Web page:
'Date Night' Takes on New Meaning for Heart Patient at Mayo Clinic in Arizona
It would be hard to ignore the elephant in the room.
This "elephant" happens to be the 400-pound artificial heart machine that is keeping alive a very special patient at Mayo Clinic in Arizona -- a 41-year-old husband and father of three whose heart was so damaged it had to be totally removed. The heart machine, called the Total Artificial Heart, then took over. It replaces the human heart and pumps up to 9.5 liters of blood per minute to save the lives of patients experiencing end-stage heart failure.
The human heart may have been replaced, but not the human spirit.
Mayo patient Charles Okeke is setting records. He has been on the Total Artificial Heart for nearly 250 days and courageously goes about life as best he can while being an inpatient at Mayo Clinic Hospital all that time. His is a complex case in that his body produces antibodies that make it challenging to be a good match for a donor heart. Still, he works out at physical therapy, using the treadmill, stationary bike and lifting weights. He is in remarkably good shape. He is as mobile as he can be, tethered to the machine and often can be seen having lunch or dinner in the hospital cafeteria, with staff at his side.
It is no small task to move the machine from point A to point B.
The "room" this time was the back cafeteria at the hospital, a place that on a recent Saturday evening was transformed into a serene respite from the 24-hour daily reality faced by Charles, who relies on the machine to function and to keep in close touch with his wife of 11 years, Natalie, and their three children, Cecilia, 8; Jacqueline, 5 and Dominick, 3.
Natalie and Charles dressed for the special occasion; Natalie in a lovely white sun dress and Charles in a blue and white tropical shirt.
That night was set aside to be a "dinner and a movie" date night for Charles and Natalie, the brainchild of Francisco Arabia, M.D., Mayo’s Chair, Division of Cardiovascular and Thoracic Surgery. Many others were delighted to participate in making the night a special one for the couple, from the hors d'oeuvres served on the cafeteria patio to the flowers on the beautifully set table, to "candles," to, yes, even a beverage of their choice. The Food and Nutrition Services staff went all out and their pride was obvious as they prepared and served the elegant meal for the couple.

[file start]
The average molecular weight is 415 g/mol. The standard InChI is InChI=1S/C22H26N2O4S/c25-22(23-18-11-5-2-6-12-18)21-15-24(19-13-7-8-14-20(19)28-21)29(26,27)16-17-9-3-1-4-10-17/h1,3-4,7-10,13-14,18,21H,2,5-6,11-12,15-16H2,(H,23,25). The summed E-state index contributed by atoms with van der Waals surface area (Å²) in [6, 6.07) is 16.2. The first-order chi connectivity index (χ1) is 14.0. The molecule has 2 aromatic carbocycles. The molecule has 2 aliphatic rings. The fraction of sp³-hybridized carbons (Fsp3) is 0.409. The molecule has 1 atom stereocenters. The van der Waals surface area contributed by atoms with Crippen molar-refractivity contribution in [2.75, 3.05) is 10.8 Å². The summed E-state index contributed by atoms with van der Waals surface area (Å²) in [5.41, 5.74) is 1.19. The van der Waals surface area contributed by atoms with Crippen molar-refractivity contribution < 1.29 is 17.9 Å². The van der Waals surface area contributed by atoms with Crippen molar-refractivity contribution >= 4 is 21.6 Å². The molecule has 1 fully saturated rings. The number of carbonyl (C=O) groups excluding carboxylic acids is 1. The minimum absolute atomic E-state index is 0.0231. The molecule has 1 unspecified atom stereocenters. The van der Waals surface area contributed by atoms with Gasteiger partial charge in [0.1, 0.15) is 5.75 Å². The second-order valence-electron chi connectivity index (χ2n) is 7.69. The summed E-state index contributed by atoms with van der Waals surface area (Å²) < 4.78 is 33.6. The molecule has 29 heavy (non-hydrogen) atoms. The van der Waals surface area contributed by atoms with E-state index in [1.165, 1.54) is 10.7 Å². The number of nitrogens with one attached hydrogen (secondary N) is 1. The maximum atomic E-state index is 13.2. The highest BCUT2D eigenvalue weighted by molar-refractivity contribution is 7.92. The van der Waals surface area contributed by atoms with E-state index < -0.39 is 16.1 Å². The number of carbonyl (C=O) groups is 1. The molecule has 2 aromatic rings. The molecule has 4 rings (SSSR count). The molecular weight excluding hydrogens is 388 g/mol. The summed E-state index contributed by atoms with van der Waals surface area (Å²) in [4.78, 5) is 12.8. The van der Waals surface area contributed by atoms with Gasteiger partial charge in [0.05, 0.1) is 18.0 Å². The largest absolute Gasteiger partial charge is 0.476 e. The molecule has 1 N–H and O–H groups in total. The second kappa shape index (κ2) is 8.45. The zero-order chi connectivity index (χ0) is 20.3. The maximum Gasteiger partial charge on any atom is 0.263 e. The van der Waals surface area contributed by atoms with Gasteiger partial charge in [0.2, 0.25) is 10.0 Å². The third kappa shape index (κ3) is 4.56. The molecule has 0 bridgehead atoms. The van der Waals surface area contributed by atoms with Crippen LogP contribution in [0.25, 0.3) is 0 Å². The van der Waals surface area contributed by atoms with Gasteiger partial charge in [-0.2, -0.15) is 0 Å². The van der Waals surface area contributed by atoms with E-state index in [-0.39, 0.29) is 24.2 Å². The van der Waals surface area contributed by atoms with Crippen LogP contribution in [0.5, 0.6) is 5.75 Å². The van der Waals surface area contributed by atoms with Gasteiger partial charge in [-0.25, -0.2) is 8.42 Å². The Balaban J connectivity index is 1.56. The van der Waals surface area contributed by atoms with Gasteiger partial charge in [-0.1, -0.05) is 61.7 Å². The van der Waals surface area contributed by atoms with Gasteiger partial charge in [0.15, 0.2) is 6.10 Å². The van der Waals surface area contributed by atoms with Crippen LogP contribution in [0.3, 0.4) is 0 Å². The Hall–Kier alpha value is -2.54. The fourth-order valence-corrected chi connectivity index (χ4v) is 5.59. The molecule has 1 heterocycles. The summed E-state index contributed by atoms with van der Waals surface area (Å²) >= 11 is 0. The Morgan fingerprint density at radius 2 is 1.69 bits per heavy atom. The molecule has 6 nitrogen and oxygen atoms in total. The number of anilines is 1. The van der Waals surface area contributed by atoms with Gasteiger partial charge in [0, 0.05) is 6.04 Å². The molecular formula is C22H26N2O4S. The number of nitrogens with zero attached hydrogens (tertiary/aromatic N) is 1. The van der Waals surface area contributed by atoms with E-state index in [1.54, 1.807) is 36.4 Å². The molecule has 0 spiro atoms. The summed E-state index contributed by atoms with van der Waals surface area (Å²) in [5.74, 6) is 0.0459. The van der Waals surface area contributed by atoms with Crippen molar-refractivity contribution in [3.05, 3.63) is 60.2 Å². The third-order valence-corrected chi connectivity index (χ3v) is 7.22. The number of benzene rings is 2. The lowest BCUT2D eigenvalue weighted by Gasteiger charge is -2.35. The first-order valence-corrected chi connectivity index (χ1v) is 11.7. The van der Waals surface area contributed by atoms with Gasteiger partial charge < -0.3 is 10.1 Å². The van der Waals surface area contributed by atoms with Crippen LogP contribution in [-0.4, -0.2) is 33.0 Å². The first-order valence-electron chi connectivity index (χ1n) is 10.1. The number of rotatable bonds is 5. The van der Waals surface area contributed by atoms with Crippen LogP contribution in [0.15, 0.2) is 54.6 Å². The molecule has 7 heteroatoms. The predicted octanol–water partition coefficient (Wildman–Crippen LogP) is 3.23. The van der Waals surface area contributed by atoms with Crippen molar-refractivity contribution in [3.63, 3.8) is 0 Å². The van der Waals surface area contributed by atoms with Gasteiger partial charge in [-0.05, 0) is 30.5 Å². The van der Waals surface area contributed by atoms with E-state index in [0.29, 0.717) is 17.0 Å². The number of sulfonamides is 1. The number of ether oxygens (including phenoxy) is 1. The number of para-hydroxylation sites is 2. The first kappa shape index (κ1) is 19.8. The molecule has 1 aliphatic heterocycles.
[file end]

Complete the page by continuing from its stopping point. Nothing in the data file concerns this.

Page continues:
The special menu? Lobster quesadillas with cilantro cream and a side of tropical fruit avocado salsa. Sonoma coast salad with pears, walnuts, cranberries and gorgonzola cheese, topped with champagne vinaigrette. Pork tenderloin medallions with wild mushroom sauce. Three-cheese potato gratin and a side of roasted baby carrots and asparagus. And, specially requested by Charles,
7-up pound cake for dessert, festooned with mixed berries.
Not exactly your standard-issue cafeteria food.
At last, Charles and Natalie had some welcomed privacy. They laughed, talked and shared stories. After dinner, they took their place on a comfortable leather sofa in the same room to watch the movie. They chose "Yes Man," starring Jim Carrey. In front of them was a bowl of popcorn and all the requisite movie theater treats -- boxes of Dots, Junior Mints and the like.
Charles was asked, point-blank, what it was like to be a patient for that many days at Mayo Clinic Hospital -- was it like a prison sentence? His response was candid. He described it as "like being in prison, but with very nice guards."
Charles remains introspective about his challenges, noting he takes his situation day by day, "just enjoying the people around me -- just enjoying the ride." Should that day come in the near future when a portable version of the Total Artificial Heart becomes available, it may well be possible for him to go home, something Natalie looks forward to. "I want my husband to be around my kids, raising them. We want some laughing moments," she says.
Lynn Closway is a communications consultant in Public Affairs, Mayo Clinic Arizona